And many companies are wary of deploying full-scale SSL inspection, even if they could, he added, because of potential compliance and privacy concerns related to seeing employees' credit card numbers, banking information, and medical data.

"This is the difficult balance that organizations have to walk when deciding when to decrypt and when not to," Rogers said.

However, A10's Cunningham said that companies are already inspecting most plain-text communications, at the very least, to check for malware.

"The absolute truth of the situation is that every time you as a user sign on to the system, you sign off on something that says that your company has the right to inspect your traffic," he said. "They need to look at that traffic to see if there's malicious activity taking place -- to protect users and protect data."

Companies should not be afraid of extending that same level of monitoring to encrypted traffic as well, he said. "But people are so afraid of doing what they said they will do."

Proxies and gateways

Meanwhile, proxies and gateway technologies have become a lot better, with configurable policies that allow companies to make distinctions between potentially malicious traffic and that related to confidential information. Plus, they've improved quite a bit in reducing the performance impact and management challenges.

A10, for example, offers appliances that take care of the pain of managing SSL certificates and take on the CPU-intensive encryption and decryption tasks so that the dedicated security devices on the network aren't slowed down. Both incoming and outgoing traffic is decrypted, sent to the security devices for inspection, and then encrypted again.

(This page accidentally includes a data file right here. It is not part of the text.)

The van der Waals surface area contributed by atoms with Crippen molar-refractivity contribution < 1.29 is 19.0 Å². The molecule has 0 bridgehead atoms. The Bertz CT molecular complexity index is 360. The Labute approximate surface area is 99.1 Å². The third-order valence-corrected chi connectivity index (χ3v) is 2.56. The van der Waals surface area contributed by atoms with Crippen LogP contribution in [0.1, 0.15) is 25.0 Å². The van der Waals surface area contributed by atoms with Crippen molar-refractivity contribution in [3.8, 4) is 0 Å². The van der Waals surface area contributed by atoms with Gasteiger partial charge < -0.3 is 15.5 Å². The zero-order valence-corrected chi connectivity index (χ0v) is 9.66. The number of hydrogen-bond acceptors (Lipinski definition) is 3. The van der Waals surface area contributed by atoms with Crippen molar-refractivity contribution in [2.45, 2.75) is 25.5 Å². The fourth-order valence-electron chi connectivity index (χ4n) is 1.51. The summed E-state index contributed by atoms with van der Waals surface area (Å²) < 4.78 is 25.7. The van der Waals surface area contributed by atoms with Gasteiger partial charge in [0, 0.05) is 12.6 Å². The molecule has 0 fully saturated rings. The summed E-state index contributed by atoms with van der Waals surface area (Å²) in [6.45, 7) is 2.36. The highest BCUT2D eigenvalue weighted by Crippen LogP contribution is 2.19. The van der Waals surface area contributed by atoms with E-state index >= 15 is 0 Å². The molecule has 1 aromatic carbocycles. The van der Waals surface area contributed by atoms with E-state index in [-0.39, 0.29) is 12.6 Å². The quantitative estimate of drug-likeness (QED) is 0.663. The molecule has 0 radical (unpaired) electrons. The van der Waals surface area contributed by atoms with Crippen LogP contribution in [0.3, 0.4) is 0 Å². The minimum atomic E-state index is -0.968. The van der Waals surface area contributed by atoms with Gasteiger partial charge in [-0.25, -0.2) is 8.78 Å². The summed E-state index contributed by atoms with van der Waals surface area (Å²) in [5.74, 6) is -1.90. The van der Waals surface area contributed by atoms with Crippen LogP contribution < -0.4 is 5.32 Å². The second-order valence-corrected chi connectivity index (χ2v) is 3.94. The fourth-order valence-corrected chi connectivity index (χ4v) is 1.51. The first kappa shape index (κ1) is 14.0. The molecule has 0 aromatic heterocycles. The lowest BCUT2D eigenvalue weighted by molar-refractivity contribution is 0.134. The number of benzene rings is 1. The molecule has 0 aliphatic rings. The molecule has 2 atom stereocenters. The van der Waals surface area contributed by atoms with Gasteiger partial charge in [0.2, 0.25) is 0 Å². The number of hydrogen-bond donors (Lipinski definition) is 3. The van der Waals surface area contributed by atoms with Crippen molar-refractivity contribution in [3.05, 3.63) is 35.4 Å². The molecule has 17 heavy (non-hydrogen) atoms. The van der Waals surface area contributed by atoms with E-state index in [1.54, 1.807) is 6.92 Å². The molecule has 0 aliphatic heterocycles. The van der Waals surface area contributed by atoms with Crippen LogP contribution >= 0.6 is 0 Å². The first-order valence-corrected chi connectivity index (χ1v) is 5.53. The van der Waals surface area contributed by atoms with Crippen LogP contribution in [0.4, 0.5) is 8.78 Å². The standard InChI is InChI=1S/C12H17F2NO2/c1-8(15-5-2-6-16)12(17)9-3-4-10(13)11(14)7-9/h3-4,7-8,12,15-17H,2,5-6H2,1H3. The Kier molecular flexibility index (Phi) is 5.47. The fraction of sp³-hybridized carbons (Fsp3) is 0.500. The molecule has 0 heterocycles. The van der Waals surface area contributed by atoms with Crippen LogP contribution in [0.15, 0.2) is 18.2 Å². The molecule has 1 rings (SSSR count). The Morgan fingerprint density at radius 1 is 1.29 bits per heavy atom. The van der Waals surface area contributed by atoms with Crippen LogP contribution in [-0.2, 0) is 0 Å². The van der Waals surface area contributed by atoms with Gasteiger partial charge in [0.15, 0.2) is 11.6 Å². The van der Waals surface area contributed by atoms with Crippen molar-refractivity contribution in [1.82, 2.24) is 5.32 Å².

Blue Coat also offers an SSL decryption product. Its gateways can selectively inspect traffic based on destinations, can support 80 encryption mechanisms, and can feed the results through a data loss prevention system, a malware-detection sandbox, or an intrusion prevent system.

Blue Coat's Rogers said that SSL inspection gateways did have a history of being difficult to manage, and of causing as much as an 80 percent performance hit to firewalls.

But new tools and special-purpose appliances have a minimal impact, and are easier to manage, he said.

In fact, SSL inspection gateways can actually improve network performance, said Bryan Fite, account CISO at BT Global Services.

"You can't really compress and accelerate encrypted traffic," he said. "You first have to decrypt it."

As a result, it's not just security vendors selling this capability -- wide area network vendors are also selling SSL decryption solutions for WAN optimization.

According to Gartner, WAN optimization is an $815 million market, and unit shipment growth is predicted to increase by 12.4 percent through 2019. However, total revenues will actually drop, according to Gartner analyst Bjarne Munch, because of increased integration with routers, aggressive pricing by companies like Cisco, and a general commodization of the market.

The financial services industry is ahead of everybody else on this front, said BT's Fite.

However, financial firms also have some unique challenges when it comes to SSL decryption, he added.

"The case studies aren't there yet, but you might run the risk that the forensic integrity of a transaction that goes through a termination SSL connection might be challenged," he said.

Endpoint-based approaches

Encryption and decryption doesn't have to take place on the periphery of the network.

Some companies are avoiding potential management, performance and privacy issues by inspecting SSL traffic right at the end points.

Avast, for example, offers an HTTPS scanner that looks for signs of malware and sits on the end user's computer.

"It's a man-in-the-middle approach," said Michael Salat, threat intelligence director at Avast Software. "The user lets Avast, the program, scan the data that goes through, but the data isn't transferred anywhere else."